California teacher ‘talks down’ shooter

Thanks to a heroic teacher who “talked down” a 16-year-old with a shotgun, nobody was killed at a rural California high school yesterday.  One Taft High School student was critically wounded, but is now in stable condition. Wounded in the forehead by a shotgun pellet, science teacher Ryan Heber talked to the shooter, letting 28 students flee the room. With help from a campus supervisor, Kim Lee Fields, who’d heard the shots fired, he got the boy to surrender to police. RyanHeber_1357858333303.jpg

About half of California’s high schools, 16 percent of its middle schools, and 5 percent of its elementary schools have police or resource officers on campus, and 83 percent of the officers at high schools are armed, according  an EdSource survey, reports the Christian Science Monitor.

Taft High’s armed resource officer wasn’t at school because he was snowed in. However, police reportedly were at the school within 60 seconds of a 911 call from a neighbor, who saw the boy enter a side door with the shotgun.

The Kern County Sheriff’s office is investigating reports the suspect threatened students last year, reports the Los Angeles Times.

Angela Hayden, whose 16-year-old daughter attends Taft, said the suspected shooter allegedly threatened to kill her daughter and other students last year while they were on a school bus during a field trip to Universal Studios.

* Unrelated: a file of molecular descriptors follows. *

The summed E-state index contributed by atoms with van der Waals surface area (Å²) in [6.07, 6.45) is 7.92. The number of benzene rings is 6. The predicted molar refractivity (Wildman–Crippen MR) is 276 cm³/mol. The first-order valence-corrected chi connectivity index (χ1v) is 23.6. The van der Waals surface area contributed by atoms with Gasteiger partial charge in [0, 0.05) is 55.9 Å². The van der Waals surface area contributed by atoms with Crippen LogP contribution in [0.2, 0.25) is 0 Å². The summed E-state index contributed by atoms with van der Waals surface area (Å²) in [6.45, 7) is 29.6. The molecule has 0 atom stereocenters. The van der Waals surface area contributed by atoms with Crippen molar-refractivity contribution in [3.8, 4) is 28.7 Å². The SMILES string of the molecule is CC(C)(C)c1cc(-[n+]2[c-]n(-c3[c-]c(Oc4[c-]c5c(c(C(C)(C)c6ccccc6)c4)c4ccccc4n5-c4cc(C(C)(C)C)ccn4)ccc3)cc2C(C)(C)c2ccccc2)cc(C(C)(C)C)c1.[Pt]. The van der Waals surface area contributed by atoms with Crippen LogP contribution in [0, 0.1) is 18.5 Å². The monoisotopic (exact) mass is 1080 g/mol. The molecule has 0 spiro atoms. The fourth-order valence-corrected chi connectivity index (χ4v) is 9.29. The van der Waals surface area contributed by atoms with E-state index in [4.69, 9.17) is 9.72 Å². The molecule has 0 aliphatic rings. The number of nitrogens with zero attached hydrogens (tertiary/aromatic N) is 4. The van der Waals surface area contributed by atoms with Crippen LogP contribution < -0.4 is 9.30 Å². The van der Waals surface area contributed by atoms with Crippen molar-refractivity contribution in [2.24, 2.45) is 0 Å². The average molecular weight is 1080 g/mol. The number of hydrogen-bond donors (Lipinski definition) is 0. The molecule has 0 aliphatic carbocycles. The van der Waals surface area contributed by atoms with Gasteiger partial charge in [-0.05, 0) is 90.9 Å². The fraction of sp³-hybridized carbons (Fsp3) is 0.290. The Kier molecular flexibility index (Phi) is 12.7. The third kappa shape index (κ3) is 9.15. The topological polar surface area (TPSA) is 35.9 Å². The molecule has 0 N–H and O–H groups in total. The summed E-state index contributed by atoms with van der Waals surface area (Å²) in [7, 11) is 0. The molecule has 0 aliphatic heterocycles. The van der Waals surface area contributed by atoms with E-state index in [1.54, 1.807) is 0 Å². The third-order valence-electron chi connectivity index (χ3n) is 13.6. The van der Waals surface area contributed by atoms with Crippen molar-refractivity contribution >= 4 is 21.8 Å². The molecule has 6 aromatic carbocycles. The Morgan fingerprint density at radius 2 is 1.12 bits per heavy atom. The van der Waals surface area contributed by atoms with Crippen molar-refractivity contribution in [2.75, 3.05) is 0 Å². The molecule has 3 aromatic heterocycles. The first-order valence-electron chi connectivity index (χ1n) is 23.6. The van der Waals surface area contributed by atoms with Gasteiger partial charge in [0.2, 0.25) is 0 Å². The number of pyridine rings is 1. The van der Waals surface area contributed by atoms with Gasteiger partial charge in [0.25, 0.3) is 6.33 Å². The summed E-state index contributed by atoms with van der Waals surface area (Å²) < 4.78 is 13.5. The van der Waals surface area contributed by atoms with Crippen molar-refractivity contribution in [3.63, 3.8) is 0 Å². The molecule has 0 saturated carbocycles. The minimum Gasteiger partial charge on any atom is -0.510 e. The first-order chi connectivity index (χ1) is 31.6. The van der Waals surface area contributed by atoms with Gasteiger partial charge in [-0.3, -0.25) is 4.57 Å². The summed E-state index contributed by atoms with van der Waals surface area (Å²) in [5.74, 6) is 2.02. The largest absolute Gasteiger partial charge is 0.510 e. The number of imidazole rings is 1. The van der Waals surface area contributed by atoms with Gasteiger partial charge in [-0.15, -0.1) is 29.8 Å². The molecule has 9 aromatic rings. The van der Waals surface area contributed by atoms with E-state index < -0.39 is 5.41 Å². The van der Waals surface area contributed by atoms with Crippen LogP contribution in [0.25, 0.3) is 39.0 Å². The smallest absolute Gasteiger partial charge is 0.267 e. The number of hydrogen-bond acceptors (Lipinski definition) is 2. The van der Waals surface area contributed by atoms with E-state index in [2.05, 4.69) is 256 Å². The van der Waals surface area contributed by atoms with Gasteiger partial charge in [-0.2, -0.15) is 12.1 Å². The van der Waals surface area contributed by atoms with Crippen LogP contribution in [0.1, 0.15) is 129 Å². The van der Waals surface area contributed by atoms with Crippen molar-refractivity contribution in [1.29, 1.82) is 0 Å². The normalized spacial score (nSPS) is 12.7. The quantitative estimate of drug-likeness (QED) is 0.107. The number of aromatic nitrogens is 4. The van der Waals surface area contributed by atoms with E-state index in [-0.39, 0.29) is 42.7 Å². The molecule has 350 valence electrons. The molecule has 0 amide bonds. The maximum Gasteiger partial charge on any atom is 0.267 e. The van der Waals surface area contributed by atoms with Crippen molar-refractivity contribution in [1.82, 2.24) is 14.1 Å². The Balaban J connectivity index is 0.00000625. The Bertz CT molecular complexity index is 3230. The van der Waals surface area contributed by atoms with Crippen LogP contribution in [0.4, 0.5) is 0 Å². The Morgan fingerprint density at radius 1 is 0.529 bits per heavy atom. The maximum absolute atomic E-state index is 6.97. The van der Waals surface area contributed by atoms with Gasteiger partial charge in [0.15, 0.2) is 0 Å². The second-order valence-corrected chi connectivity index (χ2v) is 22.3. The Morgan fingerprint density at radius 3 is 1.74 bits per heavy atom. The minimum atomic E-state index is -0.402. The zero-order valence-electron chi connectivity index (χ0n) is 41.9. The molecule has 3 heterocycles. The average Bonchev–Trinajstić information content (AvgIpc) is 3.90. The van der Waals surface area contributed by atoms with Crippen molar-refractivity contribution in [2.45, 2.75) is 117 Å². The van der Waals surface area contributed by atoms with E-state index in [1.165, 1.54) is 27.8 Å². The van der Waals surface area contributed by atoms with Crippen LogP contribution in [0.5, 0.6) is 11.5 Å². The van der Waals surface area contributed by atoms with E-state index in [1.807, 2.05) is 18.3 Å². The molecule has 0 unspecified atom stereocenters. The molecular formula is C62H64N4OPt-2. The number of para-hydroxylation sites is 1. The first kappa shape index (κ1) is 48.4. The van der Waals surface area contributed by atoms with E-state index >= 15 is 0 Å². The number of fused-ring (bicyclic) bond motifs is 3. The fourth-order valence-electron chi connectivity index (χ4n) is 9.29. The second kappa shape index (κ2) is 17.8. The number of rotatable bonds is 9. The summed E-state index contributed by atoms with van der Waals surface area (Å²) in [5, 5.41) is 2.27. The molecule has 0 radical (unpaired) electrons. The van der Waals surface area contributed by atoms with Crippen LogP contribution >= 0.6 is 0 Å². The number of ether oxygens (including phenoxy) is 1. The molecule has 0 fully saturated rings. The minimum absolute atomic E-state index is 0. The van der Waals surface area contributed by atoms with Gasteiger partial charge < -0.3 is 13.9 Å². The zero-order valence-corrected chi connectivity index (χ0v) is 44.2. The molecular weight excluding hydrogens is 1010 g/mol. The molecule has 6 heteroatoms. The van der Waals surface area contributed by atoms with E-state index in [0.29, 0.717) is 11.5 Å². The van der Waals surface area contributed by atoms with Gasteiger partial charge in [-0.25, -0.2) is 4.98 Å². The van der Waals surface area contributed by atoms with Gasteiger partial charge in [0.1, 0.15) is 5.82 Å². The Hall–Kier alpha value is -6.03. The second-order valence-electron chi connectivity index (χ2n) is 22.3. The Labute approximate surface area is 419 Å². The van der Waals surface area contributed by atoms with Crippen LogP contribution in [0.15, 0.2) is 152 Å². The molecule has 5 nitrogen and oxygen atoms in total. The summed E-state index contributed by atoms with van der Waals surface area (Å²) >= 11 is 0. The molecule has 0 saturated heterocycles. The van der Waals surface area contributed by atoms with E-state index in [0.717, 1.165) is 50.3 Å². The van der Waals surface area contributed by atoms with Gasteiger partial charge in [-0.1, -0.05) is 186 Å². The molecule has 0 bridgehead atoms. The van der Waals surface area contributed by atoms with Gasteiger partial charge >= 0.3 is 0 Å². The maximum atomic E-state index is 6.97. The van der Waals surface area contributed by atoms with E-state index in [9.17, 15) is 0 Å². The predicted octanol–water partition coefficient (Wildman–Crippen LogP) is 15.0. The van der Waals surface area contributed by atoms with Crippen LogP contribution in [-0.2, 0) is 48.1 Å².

“He was telling everyone that he had a list of people who messed with him over the years and that he was going to kill them,” Hayden told The Times.  She said the boy allegedly said his brother would be the first victim.

Hayden said her daughter complained about the incident to a vice principal and that the boy was expelled for several days. After the boy returned, Hayden said, she called the principal wanting to know why he was not permanently barred from campus. The principal declined to discuss the punishment, citing privacy concerns, according to Hayden.

“Everybody knew about this kid,” Hayden said.

The shooter used his older brother’s shotgun, Sheriff Donny Youngblood said. He had extra ammunition in his pocket.

In response to the massacre at Sandy Hook Elementary School, the White House is now considering federal funding for schools that want to hire police officers and increase surveillance, California Sen. Barbara Boxer told NBC. The NRA, derided for proposing armed guards at schools, isn’t going to go along if it’s part of a bill also calling for a ban on high-capacity ammunition clips.

Colorado teacher tackles gunman

Just doing my job, says David Benke, a math teacher at Deer Creek Middle School in Littleton, Colorado.  Benke, 57,  tackled a man with a bolt-action rifle who’d wounded two students. The 6-foot-5 teacher tackled the gunman; another teacher, Norm Hanne, helped subdue him. Becky Brown, the assistant principal, grabbed the rifle.

Bruco Strong Eagle Eastwood, 32, an unemployed ranch hand, is charged with two counts of attempted murder. He was a former student at the school.

Eastwood has an arrest record in Colorado dating to 1996 for menacing, assault, domestic violence and driving under the influence, and he is believed to have a history of mental issues.

Deer Creek is just down the road from Columbine High, the site of the 1999 massacre.

Update:  Hailed as a hero, Benke is upset he didn’t get the gunmen before he shot an eighth grade boy who the teacher taught last year, reports the Denver Post.  The boy is expected to recover; the wounded girl was well enough to go home.

Sign of the times:

After being subdued, the shooter “said he was going to sue us,” Benke recalled.

Eastwood’s father said his son has been yelling at imaginary people and complaining that eating macaroni and cheese is too noisy.